1. Create a strong password
A strong password:
- Is difficult for anyone to guess or hacker to decode
- Is at least eight characters long
- Contains a mix of letters, numbers, and symbols
- Doesn’t contain your user name, real name, or company name
- Doesn’t contain a complete word
- Is significantly different from previous passwords
- Isn’t the same password you use on other web sites, such as for online banking or other email accounts
2. Keep your security info up to date
When your security information (like an alternate email address or phone number) is current, the service provider can use it to verify your identity if there’s ever a problem.
3. Monitor your account for suspicious activity
You can periodically check for unusual activity, such as a sign-in from a location or device you don’t recognize.
4. Install an antivirus program on your PC
Many hackers steal passwords through malware (malicious software) that’s been installed on your PC without your knowledge (for example, when you download a new application or toolbar). It’s important to clear your PC of viruses or malware before you change your password. That way, the hackers won’t get your new password.
5. Turn on two-step verification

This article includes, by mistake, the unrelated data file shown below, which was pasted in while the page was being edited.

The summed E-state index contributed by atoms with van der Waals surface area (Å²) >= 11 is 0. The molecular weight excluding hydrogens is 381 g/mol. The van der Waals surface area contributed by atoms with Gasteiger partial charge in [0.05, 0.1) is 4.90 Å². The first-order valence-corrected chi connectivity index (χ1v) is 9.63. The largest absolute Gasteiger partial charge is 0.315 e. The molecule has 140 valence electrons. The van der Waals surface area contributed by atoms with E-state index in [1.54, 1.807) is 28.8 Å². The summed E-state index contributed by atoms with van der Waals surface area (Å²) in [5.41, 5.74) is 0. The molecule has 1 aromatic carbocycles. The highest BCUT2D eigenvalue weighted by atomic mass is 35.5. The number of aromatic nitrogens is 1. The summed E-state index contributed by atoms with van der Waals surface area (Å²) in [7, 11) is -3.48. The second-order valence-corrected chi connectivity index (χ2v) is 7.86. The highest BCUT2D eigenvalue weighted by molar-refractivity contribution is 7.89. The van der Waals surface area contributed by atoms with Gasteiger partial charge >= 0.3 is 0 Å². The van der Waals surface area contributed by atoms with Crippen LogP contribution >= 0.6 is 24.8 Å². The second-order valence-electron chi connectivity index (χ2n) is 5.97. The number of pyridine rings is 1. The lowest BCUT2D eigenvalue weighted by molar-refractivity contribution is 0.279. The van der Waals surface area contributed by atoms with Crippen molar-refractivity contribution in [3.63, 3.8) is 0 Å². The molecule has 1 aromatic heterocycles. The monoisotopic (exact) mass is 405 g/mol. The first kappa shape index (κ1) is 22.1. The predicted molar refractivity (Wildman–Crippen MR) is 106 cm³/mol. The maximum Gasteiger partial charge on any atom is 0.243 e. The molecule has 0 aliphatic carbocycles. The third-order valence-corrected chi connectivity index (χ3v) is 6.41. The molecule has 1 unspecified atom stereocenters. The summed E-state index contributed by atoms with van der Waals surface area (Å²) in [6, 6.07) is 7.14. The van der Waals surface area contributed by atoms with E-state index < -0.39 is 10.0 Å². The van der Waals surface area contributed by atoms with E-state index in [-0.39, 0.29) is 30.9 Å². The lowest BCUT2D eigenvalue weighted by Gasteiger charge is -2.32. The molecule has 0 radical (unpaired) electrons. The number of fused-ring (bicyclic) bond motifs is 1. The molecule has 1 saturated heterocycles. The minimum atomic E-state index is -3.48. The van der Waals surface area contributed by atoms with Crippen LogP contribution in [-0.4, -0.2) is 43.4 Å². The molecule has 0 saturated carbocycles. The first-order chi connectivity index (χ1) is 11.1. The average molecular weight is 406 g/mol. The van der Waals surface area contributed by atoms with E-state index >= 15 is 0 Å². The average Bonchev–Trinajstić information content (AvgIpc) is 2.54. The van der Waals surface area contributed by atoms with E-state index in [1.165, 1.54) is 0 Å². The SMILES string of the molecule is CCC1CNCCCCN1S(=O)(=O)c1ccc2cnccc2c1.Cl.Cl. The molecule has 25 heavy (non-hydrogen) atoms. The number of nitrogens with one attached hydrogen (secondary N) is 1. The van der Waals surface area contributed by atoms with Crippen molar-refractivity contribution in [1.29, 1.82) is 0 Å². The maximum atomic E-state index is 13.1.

Currently many service providers are offering two-step verification, which helps to protect your account by making it more difficult for a hacker to sign in, even if they’ve somehow learned your password. If you turn on two-step verification, you’ll see an extra page every time you sign in on a device that isn’t trusted. The extra page prompts you to enter a security code to sign in. You can get a new security code on your phone or on your alternate email address, or you can obtain one through an authenticator app on your smartphone.
6. Update your operating system, browser, and other software
Most service and app providers release periodic security updates that can help protect your PC. These regular updates can help prevent viruses and other malware attacks by closing possible security holes.
If you’re using Windows, turn on Windows Update to make sure that you receive these updates automatically.
7. Be careful of suspicious emails and web sites
Don’t open email messages from unfamiliar senders, or email attachments that you don’t recognize. Many viruses are attached to email messages and will spread as soon as you open the attachment. It’s best not to open any attachment unless it’s something you’re expecting.
8. Use a pop-up blocker with your Internet browser
Pop-up windows are small browser windows that appear on top of the website you’re viewing. Although most are created by advertisers, they can also contain malicious or unsafe code. A pop-up blocker can prevent some or all of these windows from appearing.
Source: Microsoft account security, Learn how to make your account more secure